Does it feel like you’ve let your relationship with your spouse take a back seat, especially since your child’s ADHD has started so many “fires” that need to be battled on a daily basis?
In any family, the strength of the parents’ relationship has a big impact on the kids’ happiness — and this is especially true when that family has a few more struggles than the folks next door. Unfortunately, the extra work of parenting a child with ADHD can use up parents’ time and energy that could otherwise be spent on each other. When parents disagree too much about how to parent that child, good will also gets used up.
For any long-term relationship, sex can be a double-edged sword. It can be both a great source of connection between romantic partners, as well as a bitter source of disagreement and disappointment. For couples where one or more people in the family has ADHD, there’s even more at stake, since these couples will probably have more than their share of struggles that have nothing to do with sex.
For many couples in committed relationships, sex suffers from a bit of benign neglect — there’s no intention to avoid it, but it just doesn’t happen often enough. Granted, kids and careers need to be priorities, but sex shouldn’t fall in somewhere behind loading the dishwasher and catching up on last season’s Game of Thrones. At least not every night.
If you’re already down a few notches from wrestling your kids to finally take out the trash, you need the restorative effects of a good sex life and good sexual connection even more. This brings us to our four big ideas:
- Make sex a priority.
Become more intentional about it. Keep it on your radar screen. Pay attention to how long it has been. Then do something about it. Like anything else, the more effort you make, the better it gets. This then brings us to our next big idea:
- Initiate or agree to sex even when you don’t feel like it.
In an ideal world, both partners will want sex at exactly the same time; but at any given moment, more likely, one is more interested than the other. Many people find that even if they aren’t initially interested, starting things up creates that desire. Or in other words, interest follows activity. So, be a good sport about it and see what happens. This is especially true when you’re having trouble mentally shifting gears from a prior activity. And if you’re just not getting into it, then a little generosity towards your partner will probably benefit the relationship in lots of other ways. Of course, most people are more likely to feel sexual if there has been a good foundation laid first, so that brings us to…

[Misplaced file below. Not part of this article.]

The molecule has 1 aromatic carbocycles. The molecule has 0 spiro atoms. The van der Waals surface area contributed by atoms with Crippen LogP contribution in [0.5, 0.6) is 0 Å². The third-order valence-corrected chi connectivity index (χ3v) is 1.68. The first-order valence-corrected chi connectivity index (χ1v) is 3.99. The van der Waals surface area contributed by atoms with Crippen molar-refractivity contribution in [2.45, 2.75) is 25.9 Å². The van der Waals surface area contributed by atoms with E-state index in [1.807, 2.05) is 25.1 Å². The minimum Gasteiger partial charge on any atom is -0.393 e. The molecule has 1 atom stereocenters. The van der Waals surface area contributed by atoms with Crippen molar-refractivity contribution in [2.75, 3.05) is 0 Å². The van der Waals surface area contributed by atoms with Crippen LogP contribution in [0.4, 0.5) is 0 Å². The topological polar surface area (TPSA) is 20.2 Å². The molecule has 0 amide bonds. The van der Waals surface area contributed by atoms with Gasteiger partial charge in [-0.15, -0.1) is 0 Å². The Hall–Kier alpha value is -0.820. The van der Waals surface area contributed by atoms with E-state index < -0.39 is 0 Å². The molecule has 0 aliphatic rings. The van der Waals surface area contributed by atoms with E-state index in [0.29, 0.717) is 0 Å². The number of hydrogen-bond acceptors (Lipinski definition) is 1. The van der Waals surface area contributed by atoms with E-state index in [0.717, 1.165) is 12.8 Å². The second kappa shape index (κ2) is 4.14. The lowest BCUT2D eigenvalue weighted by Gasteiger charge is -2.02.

- Schedule non-sexual time together.
Just as you need to make time for sex a priority, you also need to schedule (and protect) time together for fun as a couple – time that doesn’t involve talking about the teacher’s latest email. This can be really hard to come by when your kids take up so much time, which makes it all the more important. There will always be more homework to look over and emails to send, but your relationship with your spouse shouldn’t be last on the list. Your kids are watching how you and your spouse treat each other. They learn a lot of lessons about relationships from you — what do you want them to see?
Every couple has disagreements about how to parent their kids, but those disagreements can get more heated when one or more kids has ADHD or related challenges (and probably one of the parents, too). On the surface, these disagreements are just about methods (e.g., should we punish our daughter for getting a bad grade on a test?). At a deeper level, they are also about balance in the relationship and feeling like your concerns are being taken seriously.
For example, one partner may feel like she bears the majority of the parenting burden, including being homework police, following up with teachers, attending webinars, driving to therapist appointments, etc. and that the other parent doesn’t invest the requested energy or, even worse, discounts all that hard work. The other parent may feel that his opinions are too often ignored or not taken seriously, and that the over-involved parent just needs to relax a little more. These resentments creep into the bedroom … and they kill the generosity I mentioned above. It’s hard to feel sexually interested in someone when you are angry. In other words:
- Foreplay starts early.
Foreplay begins long before anyone takes their socks off. Everything that happened during the day (or week) impacts what happens when you get undressed. Great sex at night begins with good behavior during the day. If your sex life is important to you, then your partner’s happiness when you’re both dressed should be important to you, too.
We all know this, in theory, but we tend to forget it in practice. So keep it at the top of your mind, and if your partner seems to be forgetting it, then nicely offer a reminder. Great sex is just one solid reason to work hard at being the best person, parent, and partner you can be.
It can sometimes be difficult to switch gears from being parents together to getting dirty together, but it is easier to do it if you keep these four big ideas in mind. Sex is fun, but the benefits go far beyond the physical pleasures of it. If you’re reading this website, then the odds are that you could really use a good sex life. More than that, you owe it to yourself to have one.
PARENT SUCCESS = KID SUCCESS
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